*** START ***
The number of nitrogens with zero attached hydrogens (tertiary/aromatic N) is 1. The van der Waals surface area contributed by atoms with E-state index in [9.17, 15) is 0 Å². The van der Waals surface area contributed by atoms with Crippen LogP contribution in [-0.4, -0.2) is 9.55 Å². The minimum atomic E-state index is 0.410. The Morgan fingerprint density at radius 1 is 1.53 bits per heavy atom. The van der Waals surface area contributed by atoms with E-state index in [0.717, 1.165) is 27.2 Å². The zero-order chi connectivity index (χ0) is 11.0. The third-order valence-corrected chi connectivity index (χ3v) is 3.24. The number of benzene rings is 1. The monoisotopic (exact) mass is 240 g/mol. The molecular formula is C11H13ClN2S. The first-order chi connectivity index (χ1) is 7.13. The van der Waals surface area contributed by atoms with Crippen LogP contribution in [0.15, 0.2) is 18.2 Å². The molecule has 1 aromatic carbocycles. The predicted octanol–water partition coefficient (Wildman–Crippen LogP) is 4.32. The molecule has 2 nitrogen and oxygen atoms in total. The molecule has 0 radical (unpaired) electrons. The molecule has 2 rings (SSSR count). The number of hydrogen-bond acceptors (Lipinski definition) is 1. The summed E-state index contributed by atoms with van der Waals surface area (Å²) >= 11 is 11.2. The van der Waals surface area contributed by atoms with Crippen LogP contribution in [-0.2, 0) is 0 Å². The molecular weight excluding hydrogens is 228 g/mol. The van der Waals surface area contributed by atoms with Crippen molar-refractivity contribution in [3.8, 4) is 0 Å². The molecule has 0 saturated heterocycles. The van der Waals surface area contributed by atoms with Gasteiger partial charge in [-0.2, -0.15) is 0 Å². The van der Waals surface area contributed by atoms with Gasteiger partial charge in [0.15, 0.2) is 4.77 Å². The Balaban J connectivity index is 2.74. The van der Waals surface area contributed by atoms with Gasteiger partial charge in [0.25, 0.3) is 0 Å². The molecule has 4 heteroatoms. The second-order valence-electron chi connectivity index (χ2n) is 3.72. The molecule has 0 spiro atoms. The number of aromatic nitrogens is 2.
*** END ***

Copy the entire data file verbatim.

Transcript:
The number of nitrogens with zero attached hydrogens (tertiary/aromatic N) is 1. The van der Waals surface area contributed by atoms with E-state index in [9.17, 15) is 0 Å². The van der Waals surface area contributed by atoms with Crippen LogP contribution in [-0.4, -0.2) is 9.55 Å². The minimum atomic E-state index is 0.410. The Morgan fingerprint density at radius 1 is 1.53 bits per heavy atom. The van der Waals surface area contributed by atoms with E-state index in [0.717, 1.165) is 27.2 Å². The zero-order chi connectivity index (χ0) is 11.0. The third-order valence-corrected chi connectivity index (χ3v) is 3.24. The number of benzene rings is 1. The monoisotopic (exact) mass is 240 g/mol. The molecular formula is C11H13ClN2S. The first-order chi connectivity index (χ1) is 7.13. The van der Waals surface area contributed by atoms with Crippen LogP contribution in [0.15, 0.2) is 18.2 Å². The molecule has 1 aromatic carbocycles. The predicted octanol–water partition coefficient (Wildman–Crippen LogP) is 4.32. The molecule has 2 nitrogen and oxygen atoms in total. The molecule has 0 radical (unpaired) electrons. The molecule has 2 rings (SSSR count). The number of hydrogen-bond acceptors (Lipinski definition) is 1. The summed E-state index contributed by atoms with van der Waals surface area (Å²) >= 11 is 11.2. The van der Waals surface area contributed by atoms with Crippen LogP contribution in [-0.2, 0) is 0 Å². The molecular weight excluding hydrogens is 228 g/mol. The van der Waals surface area contributed by atoms with Crippen molar-refractivity contribution in [3.8, 4) is 0 Å². The molecule has 0 saturated heterocycles. The van der Waals surface area contributed by atoms with Gasteiger partial charge in [-0.2, -0.15) is 0 Å². The van der Waals surface area contributed by atoms with Gasteiger partial charge in [0.15, 0.2) is 4.77 Å². The Balaban J connectivity index is 2.74. The van der Waals surface area contributed by atoms with Gasteiger partial charge in [0.25, 0.3) is 0 Å². The molecule has 4 heteroatoms. The second-order valence-electron chi connectivity index (χ2n) is 3.72. The molecule has 0 spiro atoms. The number of aromatic nitrogens is 2.